Soil in September

Last Tuesday was a ‘Soil’ themed evening at the London permaculture picturehouse, and as a result of a fabulous night, I felt inspired to blog about soil.

As a gardener I have September down in my (hypothetical) diary as a time to start focussing on soil. If nothing else, the alliteration of it makes me remember… ‘Soil in September’.  It has a nice ring to it. And, it’s lovely to spend some time reflecting on one of our most important (and most overlooked resources). I mean how often do you even look at the ground, never mind wonder what’s going on there, or care for it?! Yep, I bet not to often.

When you think about it, and learn about it, Soil is really remarkable stuff. I mean, we walk on it, build on it, and it provides much in return, such as food, clothing, and it even acts as a carbon sink.

What’s more, healthy soil is alive! Soil contains billions of micro and macro-organisms that work with each other and the plants in symbiotic relationships to provide the resources that we rely upon. They are essentially a massive army of recyclers! Breaking down matter into smaller, and smaller pieces and feeding it back to the plants.

Under our feet is a rather fragile ecosystem that like us, needs water, nutrients and air to survive. Digging and turning over soil results in a temporary increase in fertility due to the death of many of these microorganisms, most of which are uniquely adapted to their specific strata in the soil.  If dug infrequently the soil life can survive.  However, since the use of the plough, then the tractor and then finally the introduction of chemical fertilisers by military chemical companies since WWII it has been unsurprising that soil and plant health has been in serious decline.

So, as permaculturalists, September is a time to care for your soil, build raised beds (or build your garden so you don’t compact the soil). Mulch! And maybe take time to learn more about soil, and to fight for it! … I’m not joking, our soil really could do with some help – take a look at these figures (from physorg):

  • During the past 40 years nearly one-third of the world’s cropland (1.5 billion hectares) has been abandoned because of soil erosion and degradation.
  • About 2 million hectares of rain-fed and irrigated agricultural lands are lost to production every year due to severe land degradation, among other factors.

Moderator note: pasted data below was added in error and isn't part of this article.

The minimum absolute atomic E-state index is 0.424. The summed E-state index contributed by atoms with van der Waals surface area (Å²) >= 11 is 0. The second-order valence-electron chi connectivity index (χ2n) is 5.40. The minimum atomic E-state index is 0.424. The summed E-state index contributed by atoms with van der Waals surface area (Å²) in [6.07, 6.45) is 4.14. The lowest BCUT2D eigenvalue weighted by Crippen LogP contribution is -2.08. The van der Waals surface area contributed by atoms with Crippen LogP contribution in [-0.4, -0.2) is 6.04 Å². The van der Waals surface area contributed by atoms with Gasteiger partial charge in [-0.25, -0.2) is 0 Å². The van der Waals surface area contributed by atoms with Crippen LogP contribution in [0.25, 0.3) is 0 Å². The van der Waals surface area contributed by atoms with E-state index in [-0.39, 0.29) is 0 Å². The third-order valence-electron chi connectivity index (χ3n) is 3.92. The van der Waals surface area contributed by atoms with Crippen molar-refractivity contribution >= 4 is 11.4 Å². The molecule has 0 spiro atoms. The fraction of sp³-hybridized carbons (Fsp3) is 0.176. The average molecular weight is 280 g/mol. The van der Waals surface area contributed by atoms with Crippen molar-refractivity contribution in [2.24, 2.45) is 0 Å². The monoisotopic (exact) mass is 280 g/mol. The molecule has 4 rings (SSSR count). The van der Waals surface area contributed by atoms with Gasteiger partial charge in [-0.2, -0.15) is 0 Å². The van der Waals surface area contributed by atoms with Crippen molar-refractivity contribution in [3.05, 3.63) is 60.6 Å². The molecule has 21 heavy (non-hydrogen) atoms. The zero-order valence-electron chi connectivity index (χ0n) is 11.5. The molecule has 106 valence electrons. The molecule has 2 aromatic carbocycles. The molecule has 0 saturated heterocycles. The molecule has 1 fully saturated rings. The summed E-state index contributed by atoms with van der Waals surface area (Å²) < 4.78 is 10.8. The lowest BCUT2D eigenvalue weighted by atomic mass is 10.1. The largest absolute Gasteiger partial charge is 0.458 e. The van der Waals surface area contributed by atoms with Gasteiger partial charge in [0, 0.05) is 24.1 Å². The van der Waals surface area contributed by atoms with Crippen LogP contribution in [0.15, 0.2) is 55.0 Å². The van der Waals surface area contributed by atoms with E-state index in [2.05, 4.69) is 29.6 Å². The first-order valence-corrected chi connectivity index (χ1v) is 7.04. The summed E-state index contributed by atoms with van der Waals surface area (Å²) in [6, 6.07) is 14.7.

• It takes approximately 500 years to replace 25 millimeters (1 inch) of topsoil lost to erosion. The minimal soil depth for agricultural production is 150 millimeters. From this perspective, productive fertile soil is a non-renewable, endangered ecosystem. – The Global Education Project
  • A Cornell University scientist says soil around the world is being swept and washed away 10 to 40 times faster than it’s being replenished.
  • Professor of Ecology David Pimentel says cropland the size of Indiana is lost each year, yet the Earth’s need for food and other grown products continues to soar.
  • “Soil erosion is second only to population growth as the biggest environmental problem the world faces,” said Pimentel. “Yet, the problem, which is growing ever more critical, is being ignored because who gets excited about dirt?”
  • Pimentel said 99.7 percent of human food comes from cropland, which is shrinking by nearly 37,000 square miles each year due to soil erosion, while more than 3.7 billion people are malnourished.
  • The study, which pulls together statistics on soil erosion from more than 125 sources, notes the United States is losing soil 10 times faster — and China and India are losing soil 30 to 40 times faster — than the natural replenishment rate.
  • Damage from soil erosion worldwide is estimated to be $400 billion per year.

Get’s you thinking doesn’t it?

Well, as a last bit of brain food I’ll leave you with a short video from soil guru Dr. Elaine Ingham….

Anna, MAYA Team :)